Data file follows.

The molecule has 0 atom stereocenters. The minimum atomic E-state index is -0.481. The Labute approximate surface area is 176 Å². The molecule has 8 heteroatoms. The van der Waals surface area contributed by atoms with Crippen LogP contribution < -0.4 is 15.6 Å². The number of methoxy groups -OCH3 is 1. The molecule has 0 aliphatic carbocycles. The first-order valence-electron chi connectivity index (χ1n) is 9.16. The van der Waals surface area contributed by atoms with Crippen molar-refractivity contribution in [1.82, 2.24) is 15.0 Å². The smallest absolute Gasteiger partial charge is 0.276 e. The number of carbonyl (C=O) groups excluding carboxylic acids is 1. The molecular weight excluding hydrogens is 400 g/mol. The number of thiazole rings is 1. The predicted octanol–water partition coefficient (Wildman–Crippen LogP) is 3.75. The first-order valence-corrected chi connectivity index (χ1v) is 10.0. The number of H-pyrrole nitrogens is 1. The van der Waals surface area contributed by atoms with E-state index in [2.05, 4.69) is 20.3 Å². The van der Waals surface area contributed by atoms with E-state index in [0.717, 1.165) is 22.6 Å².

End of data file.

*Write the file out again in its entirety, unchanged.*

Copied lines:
The molecule has 0 atom stereocenters. The minimum atomic E-state index is -0.481. The Labute approximate surface area is 176 Å². The molecule has 8 heteroatoms. The van der Waals surface area contributed by atoms with Crippen LogP contribution < -0.4 is 15.6 Å². The number of methoxy groups -OCH3 is 1. The molecule has 0 aliphatic carbocycles. The first-order valence-electron chi connectivity index (χ1n) is 9.16. The van der Waals surface area contributed by atoms with Crippen molar-refractivity contribution in [1.82, 2.24) is 15.0 Å². The smallest absolute Gasteiger partial charge is 0.276 e. The number of carbonyl (C=O) groups excluding carboxylic acids is 1. The molecular weight excluding hydrogens is 400 g/mol. The number of thiazole rings is 1. The predicted octanol–water partition coefficient (Wildman–Crippen LogP) is 3.75. The first-order valence-corrected chi connectivity index (χ1v) is 10.0. The number of H-pyrrole nitrogens is 1. The van der Waals surface area contributed by atoms with E-state index in [2.05, 4.69) is 20.3 Å². The van der Waals surface area contributed by atoms with E-state index in [0.717, 1.165) is 22.6 Å².